Sultan Omar Ali Saifuddien Mosque
Wikipedia | Google | Google Images | FlickrSultan Omar Ali Saifuddien Mosque at Bandar Seri Begawan, Negara Brunei Darussalam, is considered as one of the most beautiful mosques in the Asia Pacific . The construction of the mosque was completed on 26th September 1958. It is named after Omar Ali Saifuddin III, the 28th Sultan of Brunei Darussalam, the country is ruled by Sultan Haji Hassanal Bolkiah, the 29th Sultan of Brunei.
HistoryPrior to the building of the Omar Ali Saifuddien Mosque, there was no proper mosque in the capital city, then known as ‘Pekan Brunei’, and was named Bandar Seri Begawan in 1971 by Sultan Omar Ali Saifuddien. The only mosque in Pekan Brunei at the time was built of timber and was called ‘Masjid Marbut Pak Tungal’. The mosque was built during the reign of Sultan Omar Ali Saifuddien’s grandfather, Sultan Mohammad Jamalul Alam II, the 26th Sultan of Brunei, and was located close to the place where the present-day, magnificent mosque is situated. The roof of the mosque was made of palm fronds and could accommodate 500 worshipers at a time. Brunei Darussalam, which was a regional maritime power before, was among one of the poorer nations in the world at the end of the First World War.
With the discovery of oil and gas in Padang Berawa (wild pigeon’s field), in July 1928, things changed dramatically. The country became one of the prized British colonies in the Southeast. The town of Padang Berawa, where the first well-started production of oil began, has since been named ‘Seria’. In 1967, Sultan Omar Ali Saifuddien ascended the throne upon the death of his elder brother who had no heir. He was well-educated and a devout Muslim. He started the construction of the mosque. He was also responsible for the construction of many other modern buildings and is called the ‘Modern Architect’ of Brunei.
ConstructionThe Sultan Omar Ali Saifuddien Mosque was built between 1954 and 1958. The mosque reflects the influence of Islamic, particularly Moghul, and Italian architectural styles in its construction. The mosque was designed by A. O. Coltman of Booty and Edwards Chartered Architects of UK, based in Malaysia at the time.
Located in an artificial lagoon at Kampong Ayer (water village, also referred to as the “Venice of the East”), the large dome of the mosque, covered in pure gold, is a prominent landmark in the capital city. The main minaret of the mosque, reaching a height of 171 feet, is constructed from marble and affords a beautiful view of the city from the top. The building is surrounded by trees and beautifully designed and maintained flower gardens. The prayer hall of the mosque has arches supported by marble columns and the walls, having stained glass windows, are adorned with beautiful carvings. The prayer hall can accommodate 3,000 worshipers at a time.
In the lagoon, in front of the mosque, is a barge constructed as a replica of the Mahligai Barge, a 16th-century barge used by the then-Sultan, Bolkiah, in his maritime exploits. A marble bridge leads to the barge. The barge was built in order to commemorate the 1,400th anniversary of the revelation of Quran to Prophet Mohammad. Another bridge connects the mosque to Kampong Ayer, a village of 30,000 inhabitants built entirely on stilts. Magnificently lit, the mosque looks stunning in the night. The marble for the construction were imported from Italy, the granite came from Shanghai, stained glass and the chandeliers came from England, and the carpets from Saudi Arabia and Belgium. The huge doors of the mosque were made from timber imported from the Philippines.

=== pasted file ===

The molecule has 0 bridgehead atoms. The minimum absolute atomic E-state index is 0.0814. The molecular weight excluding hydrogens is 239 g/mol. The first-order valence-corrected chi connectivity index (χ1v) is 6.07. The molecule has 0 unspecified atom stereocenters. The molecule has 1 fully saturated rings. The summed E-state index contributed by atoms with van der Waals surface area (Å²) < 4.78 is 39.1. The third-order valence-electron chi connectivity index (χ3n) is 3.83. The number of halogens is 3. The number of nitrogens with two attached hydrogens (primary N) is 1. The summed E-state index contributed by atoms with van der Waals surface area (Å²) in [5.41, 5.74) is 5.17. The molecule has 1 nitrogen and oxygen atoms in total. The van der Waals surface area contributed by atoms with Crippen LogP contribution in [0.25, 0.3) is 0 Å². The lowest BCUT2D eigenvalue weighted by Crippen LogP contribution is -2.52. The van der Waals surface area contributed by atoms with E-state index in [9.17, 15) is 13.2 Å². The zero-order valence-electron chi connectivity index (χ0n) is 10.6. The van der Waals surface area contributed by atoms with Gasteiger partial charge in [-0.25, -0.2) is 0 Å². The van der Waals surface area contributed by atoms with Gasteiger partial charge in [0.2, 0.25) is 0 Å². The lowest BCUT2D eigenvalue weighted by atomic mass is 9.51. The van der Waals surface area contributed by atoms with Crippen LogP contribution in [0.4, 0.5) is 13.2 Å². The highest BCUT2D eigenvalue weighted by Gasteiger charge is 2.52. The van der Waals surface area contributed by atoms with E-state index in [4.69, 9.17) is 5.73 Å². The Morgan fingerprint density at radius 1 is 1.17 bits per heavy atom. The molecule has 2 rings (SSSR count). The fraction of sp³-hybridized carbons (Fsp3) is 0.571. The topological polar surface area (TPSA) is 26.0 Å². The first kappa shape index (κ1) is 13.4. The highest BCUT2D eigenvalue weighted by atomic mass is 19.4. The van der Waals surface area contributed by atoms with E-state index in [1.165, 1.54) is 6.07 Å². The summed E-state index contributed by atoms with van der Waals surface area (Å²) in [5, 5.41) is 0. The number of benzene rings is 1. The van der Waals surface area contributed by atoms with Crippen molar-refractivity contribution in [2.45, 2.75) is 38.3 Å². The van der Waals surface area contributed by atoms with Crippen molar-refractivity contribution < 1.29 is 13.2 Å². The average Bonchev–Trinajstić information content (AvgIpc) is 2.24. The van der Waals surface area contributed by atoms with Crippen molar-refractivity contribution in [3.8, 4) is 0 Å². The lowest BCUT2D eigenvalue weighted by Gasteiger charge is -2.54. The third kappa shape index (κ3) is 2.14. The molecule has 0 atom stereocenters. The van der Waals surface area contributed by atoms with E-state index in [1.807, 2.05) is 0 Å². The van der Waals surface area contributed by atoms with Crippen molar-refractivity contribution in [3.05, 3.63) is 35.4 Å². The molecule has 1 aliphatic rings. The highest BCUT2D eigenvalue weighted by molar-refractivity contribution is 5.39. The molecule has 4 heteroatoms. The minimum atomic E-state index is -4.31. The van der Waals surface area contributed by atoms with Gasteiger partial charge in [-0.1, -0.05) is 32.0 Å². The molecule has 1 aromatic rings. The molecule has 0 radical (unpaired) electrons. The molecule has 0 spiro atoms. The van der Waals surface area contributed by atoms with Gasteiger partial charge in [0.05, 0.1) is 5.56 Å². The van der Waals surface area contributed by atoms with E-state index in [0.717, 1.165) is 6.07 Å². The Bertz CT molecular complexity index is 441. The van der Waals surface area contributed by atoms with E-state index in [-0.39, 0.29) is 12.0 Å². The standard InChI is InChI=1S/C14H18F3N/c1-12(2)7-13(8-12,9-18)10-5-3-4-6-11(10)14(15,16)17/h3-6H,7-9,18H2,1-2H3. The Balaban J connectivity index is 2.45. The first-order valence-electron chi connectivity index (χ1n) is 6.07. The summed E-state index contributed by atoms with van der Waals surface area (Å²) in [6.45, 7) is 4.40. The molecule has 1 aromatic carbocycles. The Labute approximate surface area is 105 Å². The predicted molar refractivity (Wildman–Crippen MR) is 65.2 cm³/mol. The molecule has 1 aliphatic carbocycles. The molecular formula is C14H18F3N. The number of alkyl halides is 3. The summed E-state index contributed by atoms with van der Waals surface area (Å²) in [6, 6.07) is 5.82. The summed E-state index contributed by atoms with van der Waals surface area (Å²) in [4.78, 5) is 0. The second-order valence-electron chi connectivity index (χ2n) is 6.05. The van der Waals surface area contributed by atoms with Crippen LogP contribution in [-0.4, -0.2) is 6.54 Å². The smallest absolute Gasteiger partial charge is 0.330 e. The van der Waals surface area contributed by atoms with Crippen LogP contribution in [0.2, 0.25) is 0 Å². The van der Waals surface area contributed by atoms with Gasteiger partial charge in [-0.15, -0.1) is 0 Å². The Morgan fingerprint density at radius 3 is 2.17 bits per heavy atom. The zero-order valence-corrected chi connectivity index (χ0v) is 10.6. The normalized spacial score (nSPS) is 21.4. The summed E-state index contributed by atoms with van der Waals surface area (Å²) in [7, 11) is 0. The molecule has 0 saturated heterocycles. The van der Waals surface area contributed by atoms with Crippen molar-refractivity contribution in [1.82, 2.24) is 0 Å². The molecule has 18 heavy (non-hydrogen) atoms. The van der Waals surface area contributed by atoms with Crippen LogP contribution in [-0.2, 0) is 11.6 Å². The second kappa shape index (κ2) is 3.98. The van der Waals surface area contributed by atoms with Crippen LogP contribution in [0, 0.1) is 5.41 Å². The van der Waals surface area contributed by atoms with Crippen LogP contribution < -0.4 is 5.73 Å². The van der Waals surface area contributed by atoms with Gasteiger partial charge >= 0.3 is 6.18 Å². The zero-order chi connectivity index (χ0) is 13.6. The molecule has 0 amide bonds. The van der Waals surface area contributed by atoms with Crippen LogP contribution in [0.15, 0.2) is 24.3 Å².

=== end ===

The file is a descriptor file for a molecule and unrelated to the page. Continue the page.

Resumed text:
Visiting the MosqueThe mosque is open to visitors from Sundays through to Wednesdays. Visitors are let in between 8:00 AM and 12:00 noon, 2:00 PM and 3:00 PM, and between 5:00 PM and 6:00 PM. It is closed for visitors on Fridays and is sometimes open on Saturdays. Visitors have to remove their footwear before entering the mosque and their head and dress will have to be covered by robes issued at the mosque. The interior of the mosque cannot be photographed by visitors.
The Brunei International Airport is well connected to nearby international airports like Bangkok, Singapore, and Kuala Lumpur, as well as others. The mosque is nearly 5.0 miles by road from the airport. The cheapest mode of travel around Bandar Seri Begawan is by public buses which charge passengers $ 1.00 USD (equivalent of S$1 ($0.74)) no matter where you board or alight. There are also tourist taxis that can ferry you around. However, it is better to bargain and finalize a price before you hire one.
Pusat Belia, APEK Utama Hotel, and KH Resthouse are among the budget hotels in the capital charging anywhere from $ 10 USD to $ 30 USD pp/n. There is a wide choice of mid-range hotels costing $ 100 USD a night and upwards. Empire Hotel and Country Club and the Radisson Hotel Brunei Darussalam are higher-end accommodations and are rated among the best hotels in the world.
Negara Brunei Darussalam has been an Islamic monarchy for the past 40 years and has recently adopted the Shariah Law. Liquor is strictly banned and offences like adultery are punishable by whipping and stoning. Its massive oil resources have allowed it to spare the unique rainforests within its borders, unlike most of the neighboring countries that have resorted to lumbering.
Other Places of InterestIn Bandar Seri Begawan, the places that ought to be visited are Jame’ Asri Sultan Hassanal Bolkiah; another fabulous mosque built to commemorate the reigning Sultan, Kampong Ayer; the largest water village in Southeast Asia, Istana Nurul Iman; the palace of the Sultan and also the largest lived-in palace in the world, the Royal Regalia Museum, and the Brunei Museum.
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Author: jackmartis. Last updated: Apr 12, 2015